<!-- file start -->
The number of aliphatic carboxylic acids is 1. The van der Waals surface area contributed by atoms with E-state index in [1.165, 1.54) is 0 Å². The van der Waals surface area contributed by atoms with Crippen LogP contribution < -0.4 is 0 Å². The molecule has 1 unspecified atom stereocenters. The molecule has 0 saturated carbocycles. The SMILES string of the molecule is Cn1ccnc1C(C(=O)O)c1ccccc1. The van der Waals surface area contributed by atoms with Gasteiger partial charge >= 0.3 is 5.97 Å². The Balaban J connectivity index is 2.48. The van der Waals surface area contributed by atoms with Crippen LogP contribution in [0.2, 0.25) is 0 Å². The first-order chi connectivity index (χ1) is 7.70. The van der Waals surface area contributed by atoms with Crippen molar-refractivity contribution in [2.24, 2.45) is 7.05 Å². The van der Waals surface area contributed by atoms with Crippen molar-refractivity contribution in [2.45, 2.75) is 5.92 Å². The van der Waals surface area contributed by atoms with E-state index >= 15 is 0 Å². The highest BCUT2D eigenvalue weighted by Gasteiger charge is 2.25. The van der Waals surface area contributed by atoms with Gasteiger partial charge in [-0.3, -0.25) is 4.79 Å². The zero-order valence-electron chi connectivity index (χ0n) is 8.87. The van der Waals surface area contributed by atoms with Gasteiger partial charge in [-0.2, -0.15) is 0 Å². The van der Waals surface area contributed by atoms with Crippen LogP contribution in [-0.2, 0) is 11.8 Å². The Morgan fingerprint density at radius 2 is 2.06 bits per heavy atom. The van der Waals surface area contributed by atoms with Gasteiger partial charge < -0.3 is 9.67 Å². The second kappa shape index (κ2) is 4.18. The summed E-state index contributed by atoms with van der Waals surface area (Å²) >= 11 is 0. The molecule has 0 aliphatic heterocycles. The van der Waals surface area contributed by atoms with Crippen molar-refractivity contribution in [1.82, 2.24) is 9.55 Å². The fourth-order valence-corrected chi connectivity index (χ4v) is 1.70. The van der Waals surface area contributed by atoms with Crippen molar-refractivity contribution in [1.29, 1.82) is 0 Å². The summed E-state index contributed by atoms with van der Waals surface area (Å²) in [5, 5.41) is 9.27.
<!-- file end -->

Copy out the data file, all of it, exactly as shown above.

The number of aliphatic carboxylic acids is 1. The van der Waals surface area contributed by atoms with E-state index in [1.165, 1.54) is 0 Å². The van der Waals surface area contributed by atoms with Crippen LogP contribution < -0.4 is 0 Å². The molecule has 1 unspecified atom stereocenters. The molecule has 0 saturated carbocycles. The SMILES string of the molecule is Cn1ccnc1C(C(=O)O)c1ccccc1. The van der Waals surface area contributed by atoms with Gasteiger partial charge >= 0.3 is 5.97 Å². The Balaban J connectivity index is 2.48. The van der Waals surface area contributed by atoms with Crippen LogP contribution in [0.2, 0.25) is 0 Å². The first-order chi connectivity index (χ1) is 7.70. The van der Waals surface area contributed by atoms with Crippen molar-refractivity contribution in [2.24, 2.45) is 7.05 Å². The van der Waals surface area contributed by atoms with Crippen molar-refractivity contribution in [2.45, 2.75) is 5.92 Å². The van der Waals surface area contributed by atoms with E-state index >= 15 is 0 Å². The highest BCUT2D eigenvalue weighted by Gasteiger charge is 2.25. The van der Waals surface area contributed by atoms with Gasteiger partial charge in [-0.3, -0.25) is 4.79 Å². The zero-order valence-electron chi connectivity index (χ0n) is 8.87. The van der Waals surface area contributed by atoms with Gasteiger partial charge in [-0.2, -0.15) is 0 Å². The van der Waals surface area contributed by atoms with Crippen LogP contribution in [-0.2, 0) is 11.8 Å². The Morgan fingerprint density at radius 2 is 2.06 bits per heavy atom. The van der Waals surface area contributed by atoms with Gasteiger partial charge < -0.3 is 9.67 Å². The second kappa shape index (κ2) is 4.18. The summed E-state index contributed by atoms with van der Waals surface area (Å²) >= 11 is 0. The molecule has 0 aliphatic heterocycles. The van der Waals surface area contributed by atoms with Crippen molar-refractivity contribution in [1.82, 2.24) is 9.55 Å². The fourth-order valence-corrected chi connectivity index (χ4v) is 1.70. The van der Waals surface area contributed by atoms with Crippen molar-refractivity contribution in [1.29, 1.82) is 0 Å². The summed E-state index contributed by atoms with van der Waals surface area (Å²) in [5, 5.41) is 9.27.